This is the truth, but it need not send us into despair. We’re all hypocrites on some level. My pastor growing up once said that what we should aspire to be, at least, is humble hypocrites. We can be humble about where we haven’t represented Jesus well… and in admitting this, ironically, we actually bear Jesus’ name with integrity once again. It’s not about perfection. It’s about truly doing our best to humbly represent God’s character in our world (for examples of that character, see Galatians 5:22).
Right now, it’s not hard to take the Lord's name in vain and misrepresent Jesus because we’re so upset or so tired or so entrenched in our ideological camp. But the voice of Jesus invites us back to integrity. The voice of Jesus invites us to humble repentance. The voice of Jesus invites us into grace and forgiveness and a Spirit-led life that offers people a glimpse of our infinitely beautiful God.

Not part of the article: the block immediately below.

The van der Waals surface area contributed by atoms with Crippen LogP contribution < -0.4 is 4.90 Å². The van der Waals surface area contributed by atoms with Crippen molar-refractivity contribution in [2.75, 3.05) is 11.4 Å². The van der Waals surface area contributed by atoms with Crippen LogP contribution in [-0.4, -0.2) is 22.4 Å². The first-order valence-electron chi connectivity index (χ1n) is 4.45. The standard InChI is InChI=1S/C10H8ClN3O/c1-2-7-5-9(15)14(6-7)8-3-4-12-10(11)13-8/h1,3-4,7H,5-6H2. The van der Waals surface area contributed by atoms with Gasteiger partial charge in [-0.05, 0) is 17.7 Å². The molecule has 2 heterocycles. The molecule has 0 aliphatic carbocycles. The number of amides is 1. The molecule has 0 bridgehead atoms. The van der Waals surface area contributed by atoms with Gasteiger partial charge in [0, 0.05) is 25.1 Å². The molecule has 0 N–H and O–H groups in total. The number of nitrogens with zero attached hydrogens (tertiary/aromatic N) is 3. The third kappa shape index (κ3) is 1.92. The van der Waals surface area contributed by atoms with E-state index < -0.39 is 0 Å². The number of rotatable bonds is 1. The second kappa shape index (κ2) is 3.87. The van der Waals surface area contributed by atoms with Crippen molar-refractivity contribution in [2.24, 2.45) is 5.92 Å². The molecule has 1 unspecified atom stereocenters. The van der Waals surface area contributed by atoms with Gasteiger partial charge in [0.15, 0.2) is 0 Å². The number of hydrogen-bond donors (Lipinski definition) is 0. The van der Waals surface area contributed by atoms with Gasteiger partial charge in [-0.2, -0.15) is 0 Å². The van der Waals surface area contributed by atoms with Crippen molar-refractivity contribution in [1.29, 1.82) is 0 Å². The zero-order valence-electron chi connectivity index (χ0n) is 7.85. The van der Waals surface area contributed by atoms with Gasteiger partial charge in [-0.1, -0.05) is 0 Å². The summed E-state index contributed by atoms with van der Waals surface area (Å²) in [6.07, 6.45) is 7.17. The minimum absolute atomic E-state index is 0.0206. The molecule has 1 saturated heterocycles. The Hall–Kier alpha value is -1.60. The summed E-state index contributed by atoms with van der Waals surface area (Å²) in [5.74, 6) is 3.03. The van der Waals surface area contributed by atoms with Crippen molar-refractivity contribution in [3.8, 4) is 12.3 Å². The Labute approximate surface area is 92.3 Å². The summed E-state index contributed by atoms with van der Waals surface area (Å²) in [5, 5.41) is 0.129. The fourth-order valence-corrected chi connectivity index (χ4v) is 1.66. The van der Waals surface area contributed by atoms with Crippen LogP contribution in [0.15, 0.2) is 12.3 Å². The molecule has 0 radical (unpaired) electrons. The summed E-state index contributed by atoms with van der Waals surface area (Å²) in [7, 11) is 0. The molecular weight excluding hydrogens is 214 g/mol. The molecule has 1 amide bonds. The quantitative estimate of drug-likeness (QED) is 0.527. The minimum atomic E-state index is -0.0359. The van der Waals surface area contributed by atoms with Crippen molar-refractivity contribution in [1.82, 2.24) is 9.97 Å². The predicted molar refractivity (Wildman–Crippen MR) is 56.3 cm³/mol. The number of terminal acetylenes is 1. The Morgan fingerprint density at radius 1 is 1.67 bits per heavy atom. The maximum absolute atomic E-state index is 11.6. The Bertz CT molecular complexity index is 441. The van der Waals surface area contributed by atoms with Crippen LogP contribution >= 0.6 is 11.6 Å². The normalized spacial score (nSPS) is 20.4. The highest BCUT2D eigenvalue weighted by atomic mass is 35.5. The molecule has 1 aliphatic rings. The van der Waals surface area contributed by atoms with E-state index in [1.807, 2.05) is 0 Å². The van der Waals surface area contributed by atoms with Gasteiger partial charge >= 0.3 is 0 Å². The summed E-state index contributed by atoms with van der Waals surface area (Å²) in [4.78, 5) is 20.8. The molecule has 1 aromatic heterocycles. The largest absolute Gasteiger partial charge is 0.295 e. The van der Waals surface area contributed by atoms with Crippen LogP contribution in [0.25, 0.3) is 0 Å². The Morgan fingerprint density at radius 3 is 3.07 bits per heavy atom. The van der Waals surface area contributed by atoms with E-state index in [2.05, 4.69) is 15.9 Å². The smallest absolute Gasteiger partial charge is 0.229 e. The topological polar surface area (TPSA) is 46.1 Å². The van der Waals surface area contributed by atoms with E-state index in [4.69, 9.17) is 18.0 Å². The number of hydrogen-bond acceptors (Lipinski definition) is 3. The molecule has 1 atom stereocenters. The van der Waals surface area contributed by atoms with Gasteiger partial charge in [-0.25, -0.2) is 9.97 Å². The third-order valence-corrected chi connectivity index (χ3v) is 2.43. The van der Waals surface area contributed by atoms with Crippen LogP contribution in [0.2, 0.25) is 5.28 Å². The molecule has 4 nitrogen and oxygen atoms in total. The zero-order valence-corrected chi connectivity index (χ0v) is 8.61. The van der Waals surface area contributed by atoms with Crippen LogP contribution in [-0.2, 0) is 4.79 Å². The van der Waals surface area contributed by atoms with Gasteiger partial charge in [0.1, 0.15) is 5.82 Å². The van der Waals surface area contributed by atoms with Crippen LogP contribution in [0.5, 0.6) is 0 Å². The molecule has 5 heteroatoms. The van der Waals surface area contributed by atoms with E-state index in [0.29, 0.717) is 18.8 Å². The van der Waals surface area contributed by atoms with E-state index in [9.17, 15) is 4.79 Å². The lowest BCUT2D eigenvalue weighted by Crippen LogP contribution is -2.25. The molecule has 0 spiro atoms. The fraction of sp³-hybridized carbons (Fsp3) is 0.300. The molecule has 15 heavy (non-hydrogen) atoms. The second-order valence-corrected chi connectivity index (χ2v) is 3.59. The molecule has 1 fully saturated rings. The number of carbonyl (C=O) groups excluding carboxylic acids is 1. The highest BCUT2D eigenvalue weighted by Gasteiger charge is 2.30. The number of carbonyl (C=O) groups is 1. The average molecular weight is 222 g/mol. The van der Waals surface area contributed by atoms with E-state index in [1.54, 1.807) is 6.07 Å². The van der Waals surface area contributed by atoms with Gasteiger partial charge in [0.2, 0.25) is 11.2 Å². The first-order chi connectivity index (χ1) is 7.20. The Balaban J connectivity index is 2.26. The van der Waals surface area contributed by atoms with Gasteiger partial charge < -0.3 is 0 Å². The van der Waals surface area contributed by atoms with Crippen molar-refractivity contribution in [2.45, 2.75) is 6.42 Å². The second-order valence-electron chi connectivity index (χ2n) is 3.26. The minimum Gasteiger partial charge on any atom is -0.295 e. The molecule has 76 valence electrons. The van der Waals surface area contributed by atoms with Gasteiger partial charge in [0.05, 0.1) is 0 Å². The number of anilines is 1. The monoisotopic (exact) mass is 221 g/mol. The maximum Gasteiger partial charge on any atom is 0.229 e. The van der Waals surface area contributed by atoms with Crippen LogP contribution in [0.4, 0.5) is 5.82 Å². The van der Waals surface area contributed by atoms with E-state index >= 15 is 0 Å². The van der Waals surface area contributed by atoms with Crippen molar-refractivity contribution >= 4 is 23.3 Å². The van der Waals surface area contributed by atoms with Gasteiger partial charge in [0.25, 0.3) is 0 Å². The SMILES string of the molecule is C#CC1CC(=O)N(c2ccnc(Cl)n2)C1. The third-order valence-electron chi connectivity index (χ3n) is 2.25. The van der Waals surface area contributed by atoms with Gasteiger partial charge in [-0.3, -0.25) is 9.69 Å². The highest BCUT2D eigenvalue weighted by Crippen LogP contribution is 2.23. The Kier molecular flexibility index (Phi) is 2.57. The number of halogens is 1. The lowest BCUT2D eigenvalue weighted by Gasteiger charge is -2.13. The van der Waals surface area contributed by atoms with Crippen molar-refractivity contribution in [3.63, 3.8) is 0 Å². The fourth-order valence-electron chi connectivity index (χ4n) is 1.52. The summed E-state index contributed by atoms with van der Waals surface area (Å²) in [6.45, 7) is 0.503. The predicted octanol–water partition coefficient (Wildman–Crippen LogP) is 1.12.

Friends, let’s together, everyday, commit to hold onto our discipleship. We have such incredible opportunities every day. People are noticing. We can be a breath of life, or another reason for folks to become cynical toward God’s love. Let’s test our words, priorities, and actions against the servant Christ, and keep them aligned. Let’s keep our eyes and heart on Jesus, and know that when we do, bearing his name can actually feel easy and light (Mt. 11:28-30).
Jesus, give me wisdom and maturity to bear your character with integrity today.